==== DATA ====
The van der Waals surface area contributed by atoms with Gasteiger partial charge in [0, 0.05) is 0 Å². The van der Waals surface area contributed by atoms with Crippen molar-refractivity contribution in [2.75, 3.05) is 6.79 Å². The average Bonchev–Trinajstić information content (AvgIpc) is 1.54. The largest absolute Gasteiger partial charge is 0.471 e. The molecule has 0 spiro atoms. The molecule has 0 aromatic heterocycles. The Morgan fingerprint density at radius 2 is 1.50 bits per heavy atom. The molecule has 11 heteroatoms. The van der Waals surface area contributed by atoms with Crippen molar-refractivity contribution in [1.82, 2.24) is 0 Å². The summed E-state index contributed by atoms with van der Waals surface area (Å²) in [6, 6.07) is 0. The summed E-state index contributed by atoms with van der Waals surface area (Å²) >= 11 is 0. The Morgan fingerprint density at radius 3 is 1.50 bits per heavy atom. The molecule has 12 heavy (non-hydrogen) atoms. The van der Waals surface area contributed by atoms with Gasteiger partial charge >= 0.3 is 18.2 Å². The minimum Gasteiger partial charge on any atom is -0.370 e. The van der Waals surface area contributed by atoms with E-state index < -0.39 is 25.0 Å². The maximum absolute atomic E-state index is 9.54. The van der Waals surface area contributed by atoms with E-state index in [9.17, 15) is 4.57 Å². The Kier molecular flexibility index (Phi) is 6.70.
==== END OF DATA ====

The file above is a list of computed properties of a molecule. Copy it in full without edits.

The van der Waals surface area contributed by atoms with Gasteiger partial charge in [0, 0.05) is 0 Å². The van der Waals surface area contributed by atoms with Crippen molar-refractivity contribution in [2.75, 3.05) is 6.79 Å². The average Bonchev–Trinajstić information content (AvgIpc) is 1.54. The largest absolute Gasteiger partial charge is 0.471 e. The molecule has 0 spiro atoms. The molecule has 0 aromatic heterocycles. The Morgan fingerprint density at radius 2 is 1.50 bits per heavy atom. The molecule has 11 heteroatoms. The van der Waals surface area contributed by atoms with Crippen molar-refractivity contribution in [1.82, 2.24) is 0 Å². The summed E-state index contributed by atoms with van der Waals surface area (Å²) in [6, 6.07) is 0. The summed E-state index contributed by atoms with van der Waals surface area (Å²) >= 11 is 0. The Morgan fingerprint density at radius 3 is 1.50 bits per heavy atom. The molecule has 12 heavy (non-hydrogen) atoms. The van der Waals surface area contributed by atoms with Gasteiger partial charge >= 0.3 is 18.2 Å². The minimum Gasteiger partial charge on any atom is -0.370 e. The van der Waals surface area contributed by atoms with E-state index < -0.39 is 25.0 Å². The maximum absolute atomic E-state index is 9.54. The van der Waals surface area contributed by atoms with E-state index in [9.17, 15) is 4.57 Å². The Kier molecular flexibility index (Phi) is 6.70.